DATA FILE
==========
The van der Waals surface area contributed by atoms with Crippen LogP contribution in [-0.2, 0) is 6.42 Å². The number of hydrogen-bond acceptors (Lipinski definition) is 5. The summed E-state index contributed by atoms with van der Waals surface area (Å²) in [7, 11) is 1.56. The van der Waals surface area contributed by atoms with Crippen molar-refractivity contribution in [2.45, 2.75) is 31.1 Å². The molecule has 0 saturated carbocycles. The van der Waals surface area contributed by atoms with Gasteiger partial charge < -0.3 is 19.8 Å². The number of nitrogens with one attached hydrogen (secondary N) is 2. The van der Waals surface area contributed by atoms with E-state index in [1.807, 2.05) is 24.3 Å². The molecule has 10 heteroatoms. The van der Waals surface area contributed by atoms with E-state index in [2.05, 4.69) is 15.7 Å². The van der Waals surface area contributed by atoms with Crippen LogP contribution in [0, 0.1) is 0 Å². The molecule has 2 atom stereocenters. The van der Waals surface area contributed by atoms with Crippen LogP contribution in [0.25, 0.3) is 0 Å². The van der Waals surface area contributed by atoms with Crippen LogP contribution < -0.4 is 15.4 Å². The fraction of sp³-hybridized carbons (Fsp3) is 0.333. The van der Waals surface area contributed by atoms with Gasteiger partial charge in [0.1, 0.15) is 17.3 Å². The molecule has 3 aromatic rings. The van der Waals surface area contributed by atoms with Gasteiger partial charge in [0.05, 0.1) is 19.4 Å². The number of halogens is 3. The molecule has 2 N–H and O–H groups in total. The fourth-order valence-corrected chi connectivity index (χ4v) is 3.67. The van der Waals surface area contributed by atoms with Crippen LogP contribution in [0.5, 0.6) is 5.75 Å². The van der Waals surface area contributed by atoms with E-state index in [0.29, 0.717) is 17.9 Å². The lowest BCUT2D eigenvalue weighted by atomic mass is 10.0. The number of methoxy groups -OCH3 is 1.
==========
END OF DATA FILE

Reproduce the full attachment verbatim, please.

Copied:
The van der Waals surface area contributed by atoms with Crippen LogP contribution in [-0.2, 0) is 6.42 Å². The number of hydrogen-bond acceptors (Lipinski definition) is 5. The summed E-state index contributed by atoms with van der Waals surface area (Å²) in [7, 11) is 1.56. The van der Waals surface area contributed by atoms with Crippen molar-refractivity contribution in [2.45, 2.75) is 31.1 Å². The molecule has 0 saturated carbocycles. The van der Waals surface area contributed by atoms with Gasteiger partial charge < -0.3 is 19.8 Å². The number of nitrogens with one attached hydrogen (secondary N) is 2. The van der Waals surface area contributed by atoms with E-state index in [1.807, 2.05) is 24.3 Å². The molecule has 10 heteroatoms. The van der Waals surface area contributed by atoms with E-state index in [2.05, 4.69) is 15.7 Å². The van der Waals surface area contributed by atoms with Crippen LogP contribution in [0, 0.1) is 0 Å². The molecule has 2 atom stereocenters. The van der Waals surface area contributed by atoms with Crippen LogP contribution in [0.25, 0.3) is 0 Å². The van der Waals surface area contributed by atoms with Crippen LogP contribution < -0.4 is 15.4 Å². The fraction of sp³-hybridized carbons (Fsp3) is 0.333. The van der Waals surface area contributed by atoms with Gasteiger partial charge in [0.1, 0.15) is 17.3 Å². The molecule has 3 aromatic rings. The van der Waals surface area contributed by atoms with Gasteiger partial charge in [0.05, 0.1) is 19.4 Å². The number of halogens is 3. The molecule has 2 N–H and O–H groups in total. The fourth-order valence-corrected chi connectivity index (χ4v) is 3.67. The van der Waals surface area contributed by atoms with Crippen LogP contribution in [0.5, 0.6) is 5.75 Å². The van der Waals surface area contributed by atoms with E-state index in [0.29, 0.717) is 17.9 Å². The lowest BCUT2D eigenvalue weighted by atomic mass is 10.0. The number of methoxy groups -OCH3 is 1.